While the ECB's announcement is due out in minutes, the only thing the market is looking forward to is Draghi's actual press conference due to take place in just over an hour. It is here that the former Italian and Goldman banker is expected to take jawboning to new levels, even if - as is customary - he actually does nothing and considering the ECB's balance sheet, which after all its private covered bond and ABS QE is growing at the "torrid" pace of some €4 billion per week, not even enough to offset the natural decline in the ECB's balance sheet, his actions so far have achieved absolutely nothing the algos are starting to get impatient.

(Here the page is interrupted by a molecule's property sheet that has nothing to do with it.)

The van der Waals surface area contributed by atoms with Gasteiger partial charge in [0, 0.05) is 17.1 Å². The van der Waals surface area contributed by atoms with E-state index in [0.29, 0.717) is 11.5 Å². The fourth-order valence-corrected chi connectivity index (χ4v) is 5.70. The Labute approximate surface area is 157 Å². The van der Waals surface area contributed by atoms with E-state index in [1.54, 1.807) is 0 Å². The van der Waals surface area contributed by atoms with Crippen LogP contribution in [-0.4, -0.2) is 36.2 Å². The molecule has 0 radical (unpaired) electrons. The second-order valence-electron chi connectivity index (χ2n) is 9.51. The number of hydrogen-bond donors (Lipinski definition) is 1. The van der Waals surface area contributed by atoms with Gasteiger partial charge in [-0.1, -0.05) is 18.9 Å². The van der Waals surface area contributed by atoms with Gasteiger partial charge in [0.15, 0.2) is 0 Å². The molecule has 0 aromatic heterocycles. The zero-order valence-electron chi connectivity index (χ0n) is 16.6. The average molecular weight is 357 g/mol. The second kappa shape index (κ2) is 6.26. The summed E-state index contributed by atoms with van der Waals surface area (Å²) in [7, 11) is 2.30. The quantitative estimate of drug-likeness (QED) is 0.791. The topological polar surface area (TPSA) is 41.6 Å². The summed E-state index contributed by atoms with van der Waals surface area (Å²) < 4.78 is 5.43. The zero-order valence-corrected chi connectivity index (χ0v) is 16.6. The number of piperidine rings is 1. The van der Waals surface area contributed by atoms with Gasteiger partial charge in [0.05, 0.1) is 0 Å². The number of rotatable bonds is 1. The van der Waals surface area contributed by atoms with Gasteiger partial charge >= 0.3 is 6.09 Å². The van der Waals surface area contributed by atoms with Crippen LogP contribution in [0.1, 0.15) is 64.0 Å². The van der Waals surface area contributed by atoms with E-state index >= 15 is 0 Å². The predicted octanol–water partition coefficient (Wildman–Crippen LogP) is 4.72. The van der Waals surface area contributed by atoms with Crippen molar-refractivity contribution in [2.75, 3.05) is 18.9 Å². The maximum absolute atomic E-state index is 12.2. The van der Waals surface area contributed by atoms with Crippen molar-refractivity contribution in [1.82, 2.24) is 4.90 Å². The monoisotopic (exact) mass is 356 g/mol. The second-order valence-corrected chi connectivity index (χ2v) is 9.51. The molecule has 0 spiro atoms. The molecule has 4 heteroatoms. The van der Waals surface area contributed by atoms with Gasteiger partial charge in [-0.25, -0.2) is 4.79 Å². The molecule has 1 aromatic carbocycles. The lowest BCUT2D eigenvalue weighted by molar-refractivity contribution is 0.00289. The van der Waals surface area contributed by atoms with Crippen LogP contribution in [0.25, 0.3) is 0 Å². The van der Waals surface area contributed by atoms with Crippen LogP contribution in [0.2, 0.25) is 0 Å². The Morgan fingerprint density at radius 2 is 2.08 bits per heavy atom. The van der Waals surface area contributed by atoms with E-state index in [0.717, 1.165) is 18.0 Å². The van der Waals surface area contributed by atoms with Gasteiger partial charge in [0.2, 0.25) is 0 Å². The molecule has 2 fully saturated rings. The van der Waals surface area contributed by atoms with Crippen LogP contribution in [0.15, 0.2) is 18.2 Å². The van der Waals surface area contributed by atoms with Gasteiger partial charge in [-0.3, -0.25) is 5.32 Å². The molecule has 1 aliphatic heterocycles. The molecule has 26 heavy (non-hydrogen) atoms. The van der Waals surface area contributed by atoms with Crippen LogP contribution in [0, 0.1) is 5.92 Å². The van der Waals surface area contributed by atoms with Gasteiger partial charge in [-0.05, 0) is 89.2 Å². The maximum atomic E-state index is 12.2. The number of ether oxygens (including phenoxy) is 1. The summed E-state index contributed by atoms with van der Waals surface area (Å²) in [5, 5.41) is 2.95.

- Thanks Fed: Meet the high schooler who made $300K trading penny stocks under his desk (Verge)
- Protesters block NY streets after officer cleared in chokehold death (Reuters)
- U.S. Plans Probe of New York Police Chokehold Death (BBG)
- Sharpton Leads Civil-Rights Meeting on Chokehold Decision (BBG)
- Staten Island on Edge Over Grand Jury Decision In Death of Eric Garner (WSJ)
- Draghi Tests Speed Limit as ECB Awaits Stimulus Evidence (BBG)
- European Stocks Approach Seven-Year High Before Draghi Statement (BBG)
- Britain targets multinationals that try to dodge taxes (Reuters)
- Oil Trains Hide in Plain Sight (WSJ)